By Marianne Koch, PhD
Associate Dean, Ageno School of Business
We are in the midst of a culture change (I hope!) at work.
We can start with sexual harassment training and related actions – empower the bystander; encourage civility; promote more women; and encourage reporting as a part of serious and frequent training (as Claire Cain Miller reports that research shows to work) – to begin the deeper work of bringing about a culture of respect at all levels of power in our organizations.
Sexual harassment is not just about unwanted behavior of a sexual nature; it’s about power. The nascent culture change that we are seeing has its origin in the uncovering of sexual harassment involving men of prestige, power, and positions of great authority. However, rooting out sexual harassment is just the tip of the iceberg, so to speak. We have to correct the imbalance of power and the bad behaviors that can come about due to that power imbalance.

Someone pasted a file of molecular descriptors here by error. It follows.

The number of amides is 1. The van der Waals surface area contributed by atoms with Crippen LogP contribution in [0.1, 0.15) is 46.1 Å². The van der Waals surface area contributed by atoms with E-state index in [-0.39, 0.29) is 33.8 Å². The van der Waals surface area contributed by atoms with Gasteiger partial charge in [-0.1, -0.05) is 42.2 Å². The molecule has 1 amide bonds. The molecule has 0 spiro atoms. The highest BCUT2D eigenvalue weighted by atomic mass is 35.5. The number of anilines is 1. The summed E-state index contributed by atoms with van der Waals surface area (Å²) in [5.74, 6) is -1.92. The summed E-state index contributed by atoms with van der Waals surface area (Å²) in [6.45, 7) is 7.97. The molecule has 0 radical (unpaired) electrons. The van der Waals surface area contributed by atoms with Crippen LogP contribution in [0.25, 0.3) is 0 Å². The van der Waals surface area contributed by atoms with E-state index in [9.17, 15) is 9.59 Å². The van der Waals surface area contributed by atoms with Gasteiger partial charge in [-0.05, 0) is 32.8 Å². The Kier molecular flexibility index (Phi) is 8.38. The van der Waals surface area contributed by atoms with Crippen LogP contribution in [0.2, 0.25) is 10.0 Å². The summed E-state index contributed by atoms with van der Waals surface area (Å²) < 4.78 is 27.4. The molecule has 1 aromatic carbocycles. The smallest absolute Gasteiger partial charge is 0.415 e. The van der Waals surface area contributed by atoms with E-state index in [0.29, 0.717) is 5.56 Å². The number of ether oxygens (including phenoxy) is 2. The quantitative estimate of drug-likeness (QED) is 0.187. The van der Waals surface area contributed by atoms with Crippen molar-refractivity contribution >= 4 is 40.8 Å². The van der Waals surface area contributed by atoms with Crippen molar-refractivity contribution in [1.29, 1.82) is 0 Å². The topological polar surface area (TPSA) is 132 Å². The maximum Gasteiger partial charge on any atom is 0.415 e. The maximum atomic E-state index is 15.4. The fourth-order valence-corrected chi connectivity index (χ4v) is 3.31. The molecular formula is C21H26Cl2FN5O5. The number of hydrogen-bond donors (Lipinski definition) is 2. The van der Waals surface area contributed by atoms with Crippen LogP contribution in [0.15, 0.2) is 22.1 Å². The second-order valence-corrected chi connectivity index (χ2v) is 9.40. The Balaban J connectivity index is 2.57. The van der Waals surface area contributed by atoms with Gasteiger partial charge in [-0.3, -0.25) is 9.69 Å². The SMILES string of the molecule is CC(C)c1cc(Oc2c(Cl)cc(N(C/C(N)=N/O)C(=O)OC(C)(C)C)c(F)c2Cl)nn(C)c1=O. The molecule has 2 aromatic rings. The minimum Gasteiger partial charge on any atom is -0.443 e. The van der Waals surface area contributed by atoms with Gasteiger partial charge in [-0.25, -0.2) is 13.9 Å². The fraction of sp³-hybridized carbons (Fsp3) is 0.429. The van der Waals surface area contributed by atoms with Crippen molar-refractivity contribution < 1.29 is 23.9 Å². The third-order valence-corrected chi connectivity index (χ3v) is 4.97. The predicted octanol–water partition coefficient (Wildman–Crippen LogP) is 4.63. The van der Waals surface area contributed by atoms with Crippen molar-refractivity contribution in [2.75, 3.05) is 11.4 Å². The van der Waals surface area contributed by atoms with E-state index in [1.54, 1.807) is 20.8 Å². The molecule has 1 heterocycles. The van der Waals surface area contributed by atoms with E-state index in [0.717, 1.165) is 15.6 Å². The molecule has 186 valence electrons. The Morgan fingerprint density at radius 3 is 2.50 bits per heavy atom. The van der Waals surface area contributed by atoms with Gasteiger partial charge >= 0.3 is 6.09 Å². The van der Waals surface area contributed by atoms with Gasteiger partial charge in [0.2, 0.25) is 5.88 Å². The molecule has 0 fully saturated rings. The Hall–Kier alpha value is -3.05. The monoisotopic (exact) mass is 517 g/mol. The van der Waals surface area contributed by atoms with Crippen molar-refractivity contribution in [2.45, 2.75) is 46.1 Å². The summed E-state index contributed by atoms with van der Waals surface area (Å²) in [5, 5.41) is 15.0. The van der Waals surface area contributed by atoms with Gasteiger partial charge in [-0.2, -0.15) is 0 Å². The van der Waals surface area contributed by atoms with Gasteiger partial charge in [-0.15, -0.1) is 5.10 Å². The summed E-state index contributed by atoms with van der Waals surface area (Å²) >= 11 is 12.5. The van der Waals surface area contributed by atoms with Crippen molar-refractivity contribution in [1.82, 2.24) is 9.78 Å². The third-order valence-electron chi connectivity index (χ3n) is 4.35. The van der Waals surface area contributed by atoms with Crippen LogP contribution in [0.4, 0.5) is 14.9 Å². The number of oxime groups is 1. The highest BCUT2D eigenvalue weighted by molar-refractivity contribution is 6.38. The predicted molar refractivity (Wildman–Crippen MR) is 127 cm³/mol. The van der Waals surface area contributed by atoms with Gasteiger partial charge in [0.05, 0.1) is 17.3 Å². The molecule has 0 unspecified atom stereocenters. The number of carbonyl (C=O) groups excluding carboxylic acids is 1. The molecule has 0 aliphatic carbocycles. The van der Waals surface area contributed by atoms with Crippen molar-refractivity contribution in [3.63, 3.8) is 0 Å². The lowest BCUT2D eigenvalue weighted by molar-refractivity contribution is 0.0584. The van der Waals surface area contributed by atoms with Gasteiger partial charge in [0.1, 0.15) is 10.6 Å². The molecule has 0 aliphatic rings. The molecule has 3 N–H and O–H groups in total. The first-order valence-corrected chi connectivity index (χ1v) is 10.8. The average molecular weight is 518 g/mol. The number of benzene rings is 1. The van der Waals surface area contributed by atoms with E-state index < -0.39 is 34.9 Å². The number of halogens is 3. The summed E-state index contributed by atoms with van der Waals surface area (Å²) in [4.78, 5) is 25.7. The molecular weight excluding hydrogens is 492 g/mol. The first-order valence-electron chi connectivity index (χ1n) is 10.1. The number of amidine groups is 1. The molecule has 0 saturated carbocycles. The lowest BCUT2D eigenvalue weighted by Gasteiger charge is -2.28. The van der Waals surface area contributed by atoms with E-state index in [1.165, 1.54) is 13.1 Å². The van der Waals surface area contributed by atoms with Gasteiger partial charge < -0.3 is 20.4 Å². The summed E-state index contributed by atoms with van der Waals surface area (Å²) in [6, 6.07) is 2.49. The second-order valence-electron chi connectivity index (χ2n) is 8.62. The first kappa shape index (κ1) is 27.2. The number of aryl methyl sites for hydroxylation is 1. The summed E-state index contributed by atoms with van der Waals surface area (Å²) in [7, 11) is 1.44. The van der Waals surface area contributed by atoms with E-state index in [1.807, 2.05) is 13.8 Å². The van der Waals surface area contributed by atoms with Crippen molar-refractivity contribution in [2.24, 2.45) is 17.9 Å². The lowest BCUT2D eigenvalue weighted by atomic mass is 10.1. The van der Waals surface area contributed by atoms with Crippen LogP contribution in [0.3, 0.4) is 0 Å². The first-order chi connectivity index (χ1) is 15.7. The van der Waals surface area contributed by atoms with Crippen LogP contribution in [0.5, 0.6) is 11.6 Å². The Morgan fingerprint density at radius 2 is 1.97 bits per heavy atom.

Miller has written a useful piece on sexual harassment training that is full of good advice. How we might improve on not-so-great sexual harassment training that we all are regularly put through provides a starting place for ushering in a bigger change – a culture change – at work.
In our Master of Science in Human Resources program at Golden Gate University, we cover legal issues inherent in sexual harassment cases; additionally, we teach inclusion and ethical behavior in all our courses. Diversity issues come up naturally and often in our classes because of the growing diversity among workers in the Bay Area. We believe that how we manage people at work and the culture we support and inspire are the necessary elements of a workplace of respect for all.